The Iraqi parliament voted Aug. 11 to approve Prime Minister Haider al-Abadi and parliament Speaker Salim al-Jabouri’s economic, political and administrative reform measures in response to the demands of the Iraqi street.
These measures include doing away with the positions of vice president of the republic and deputy prime minister, ending special allocations for the presidency, governmental bodies and institutions, reopening past and current cases of corruption and placing them under the supervision of a supreme committee to combat corruption, and tasking a number of judges to investigate the cases and prosecute corrupt persons.
The reforms also included major measures such as reducing the number of ministers, ending sectarian and party quotas for top government positions, energizing the judiciary to prosecute corrupt officials and limiting law enactments. This followed unprecedented, mounting anti-government protests that carried major weight among Iraq’s politicians.
People have been calling for the realization of their demands for some time. Protests took place on more than one occasion in various cities, including demonstrations in Dhi Qar province south of Baghdad in February 2014 that called for improved services, especially electricity. Thousands of protesters also took to the streets in Basra on Aug. 7, 2014, demanding reform and the fight against corruption.
When the government did not respond to calls for improved services, people then demanded comprehensive reform.
However, this does not necessarily mean that their demands will be implemented on the spot, especially in a country suffering from complex crises at all levels, political divides, economic collapse and an ongoing, raging war against the Islamic State (IS), which controls large swaths of Iraq’s territory.
Some political analysts said that while the adoption of the reform packages was important, what was extraordinary was that Iraqi politicians actually found themselves having to make serious and comprehensive reforms and were forced to concede high offices and political and financial benefits.
This perhaps was the first time that the government has listened to the demands of protesters by offering practical reforms. Since 2003, no leaders of federal and local governments had announced serious reform steps until this month. They had only made promises, which led to the Iraqis losing all hope that services would improve.
The implementation of the reforms on the ground could either happen through creating appropriate mechanisms and enacting legislation, or may be hindered by legal complexities and red tape. It is likely that the political differences between the parties and blocs as well as security requirements may disrupt the implementation of reforms. Thus, there is still a risk that people's demands will not be met.
What is needed at this point is an initiative by the political forces to call on parliament to form working groups, request experts from outside parliament and even from international programs and institutes such as the United Nations Development Program's Global Anti-Corruption Initiative or the American Anti-Corruption Institute (AACI) that are able to provide a carefully thought-out roadmap for reforms. This is not to mention the need to spot the defects in Iraq’s administrative, political, financial and security systems, knowing that these weaknesses are visible and have been the subject of study for years at all levels.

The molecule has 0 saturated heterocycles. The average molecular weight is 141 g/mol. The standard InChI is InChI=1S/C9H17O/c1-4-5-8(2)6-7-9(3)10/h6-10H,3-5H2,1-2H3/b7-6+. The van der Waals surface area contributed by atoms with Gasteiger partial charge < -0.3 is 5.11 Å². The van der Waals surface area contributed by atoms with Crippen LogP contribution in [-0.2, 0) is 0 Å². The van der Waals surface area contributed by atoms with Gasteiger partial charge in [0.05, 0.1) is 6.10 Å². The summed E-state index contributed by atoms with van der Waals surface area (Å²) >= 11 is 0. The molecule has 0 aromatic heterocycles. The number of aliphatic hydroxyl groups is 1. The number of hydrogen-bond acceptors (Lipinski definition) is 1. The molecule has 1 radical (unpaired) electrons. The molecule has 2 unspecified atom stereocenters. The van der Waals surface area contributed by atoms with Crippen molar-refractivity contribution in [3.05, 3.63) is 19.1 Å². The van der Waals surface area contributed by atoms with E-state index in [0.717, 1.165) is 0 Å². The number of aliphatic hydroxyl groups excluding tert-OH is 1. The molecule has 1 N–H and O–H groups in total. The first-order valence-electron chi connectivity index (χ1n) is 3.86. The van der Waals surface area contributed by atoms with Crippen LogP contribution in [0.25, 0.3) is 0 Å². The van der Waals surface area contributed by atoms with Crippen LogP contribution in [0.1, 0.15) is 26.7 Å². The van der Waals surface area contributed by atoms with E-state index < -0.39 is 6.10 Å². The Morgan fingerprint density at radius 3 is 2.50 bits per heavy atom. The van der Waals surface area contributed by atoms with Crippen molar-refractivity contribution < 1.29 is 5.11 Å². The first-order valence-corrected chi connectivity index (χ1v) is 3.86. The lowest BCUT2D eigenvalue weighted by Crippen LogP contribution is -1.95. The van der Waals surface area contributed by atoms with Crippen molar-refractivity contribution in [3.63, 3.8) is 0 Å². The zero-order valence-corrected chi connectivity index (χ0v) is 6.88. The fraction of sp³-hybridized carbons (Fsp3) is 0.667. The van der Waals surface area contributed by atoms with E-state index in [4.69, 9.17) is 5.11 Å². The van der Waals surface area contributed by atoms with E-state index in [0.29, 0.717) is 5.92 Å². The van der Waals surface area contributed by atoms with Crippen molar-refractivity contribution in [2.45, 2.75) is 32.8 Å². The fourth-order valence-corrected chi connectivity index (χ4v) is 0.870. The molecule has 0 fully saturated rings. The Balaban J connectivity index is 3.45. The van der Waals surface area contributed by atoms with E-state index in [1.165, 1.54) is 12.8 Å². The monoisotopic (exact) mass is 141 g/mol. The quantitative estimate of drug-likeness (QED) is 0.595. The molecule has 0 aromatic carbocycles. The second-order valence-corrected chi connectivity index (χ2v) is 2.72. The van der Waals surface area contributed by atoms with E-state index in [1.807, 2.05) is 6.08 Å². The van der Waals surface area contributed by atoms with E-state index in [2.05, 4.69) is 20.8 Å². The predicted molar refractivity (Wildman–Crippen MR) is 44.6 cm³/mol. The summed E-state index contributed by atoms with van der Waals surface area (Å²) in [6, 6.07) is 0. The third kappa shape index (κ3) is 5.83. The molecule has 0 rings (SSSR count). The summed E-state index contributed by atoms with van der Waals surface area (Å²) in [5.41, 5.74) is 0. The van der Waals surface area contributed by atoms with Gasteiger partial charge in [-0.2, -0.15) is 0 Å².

Abadi ought to be prompt in forming serious and fair working groups to set the wheels of the reforms in motion, and to look for the best shortcuts to bring about change on the ground.
Abadi can accelerate the implementation of the reforms by winning further support of the religious authorities, which have so far supported the reforms he decided on, and by obtaining the approval of the political blocs. It is worth mentioning that some reservations on these reforms were expressed by Vice President Ayad Allawi and Vice President Osama al-Nujaifi, who considered the reforms a violation of the constitution.
The government has major challenges to face in its implementation of reform measures, given the size of the problems in the state’s structure, disintegrating institutions, the confusion and inconsistency of laws and management’s instructions, and the deep-rooted corruption even in state regulatory systems.
The difficulty of this task lies not only in the lack of required professional and scientific experts to deal with the situation — especially in light of the major brain drain in all domains during the past decade — but also in the will of Iraqi politicians to adopt the philosophy of reform in the interest of unity and society.
The fate of Iraq’s reforms depends on four basic criteria. First, Iraqi political forces ought to prove their ability to adopt reforms of their own accord, as opposed to being forced to do it under pressure by the Iraqi people.
Second, the Iraqi government ought to adopt a meritocratic system when filling leadership positions, away from sectarian and party quotas; this could boost the judiciary system in its fight against corruption.
Third, people must continue exerting and increasing pressure so that their demands can be met.
Fourth, there ought to be regional and international support for Iraq’s reforms, which necessitates achieving appropriate political and economic support in this phase to help Iraqis in reaching their goals.
It is impossible to assume that a tangible outcome for the newly adopted reforms will be seen within the government and parliament. However, with goodwill and an objective and unified effort in addition to ongoing popular pressure, new doors to recovery could be opening for Iraq.
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